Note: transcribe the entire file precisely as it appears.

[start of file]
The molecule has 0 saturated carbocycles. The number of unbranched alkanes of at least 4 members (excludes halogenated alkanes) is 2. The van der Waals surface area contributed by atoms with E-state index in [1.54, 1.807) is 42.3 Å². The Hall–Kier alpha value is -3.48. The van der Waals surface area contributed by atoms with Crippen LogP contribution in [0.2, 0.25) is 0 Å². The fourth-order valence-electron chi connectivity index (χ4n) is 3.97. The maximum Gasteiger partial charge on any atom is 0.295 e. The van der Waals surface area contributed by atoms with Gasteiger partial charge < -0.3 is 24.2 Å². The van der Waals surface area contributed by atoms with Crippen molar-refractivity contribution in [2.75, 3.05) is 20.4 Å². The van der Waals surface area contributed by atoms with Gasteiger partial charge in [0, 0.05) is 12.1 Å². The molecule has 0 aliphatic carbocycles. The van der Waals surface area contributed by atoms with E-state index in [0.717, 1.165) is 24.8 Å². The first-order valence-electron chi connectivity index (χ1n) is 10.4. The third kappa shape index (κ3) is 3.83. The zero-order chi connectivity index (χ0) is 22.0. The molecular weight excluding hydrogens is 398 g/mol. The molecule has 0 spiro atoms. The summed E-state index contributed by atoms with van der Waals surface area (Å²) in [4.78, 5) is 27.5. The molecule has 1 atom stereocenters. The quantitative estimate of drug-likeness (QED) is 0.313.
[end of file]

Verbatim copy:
The molecule has 0 saturated carbocycles. The number of unbranched alkanes of at least 4 members (excludes halogenated alkanes) is 2. The van der Waals surface area contributed by atoms with E-state index in [1.54, 1.807) is 42.3 Å². The Hall–Kier alpha value is -3.48. The van der Waals surface area contributed by atoms with Crippen LogP contribution in [0.2, 0.25) is 0 Å². The fourth-order valence-electron chi connectivity index (χ4n) is 3.97. The maximum Gasteiger partial charge on any atom is 0.295 e. The van der Waals surface area contributed by atoms with Gasteiger partial charge < -0.3 is 24.2 Å². The van der Waals surface area contributed by atoms with Crippen molar-refractivity contribution in [2.75, 3.05) is 20.4 Å². The van der Waals surface area contributed by atoms with Gasteiger partial charge in [0, 0.05) is 12.1 Å². The molecule has 0 aliphatic carbocycles. The van der Waals surface area contributed by atoms with E-state index in [0.717, 1.165) is 24.8 Å². The first-order valence-electron chi connectivity index (χ1n) is 10.4. The third kappa shape index (κ3) is 3.83. The zero-order chi connectivity index (χ0) is 22.0. The molecular weight excluding hydrogens is 398 g/mol. The molecule has 0 spiro atoms. The summed E-state index contributed by atoms with van der Waals surface area (Å²) in [4.78, 5) is 27.5. The molecule has 1 atom stereocenters. The quantitative estimate of drug-likeness (QED) is 0.313.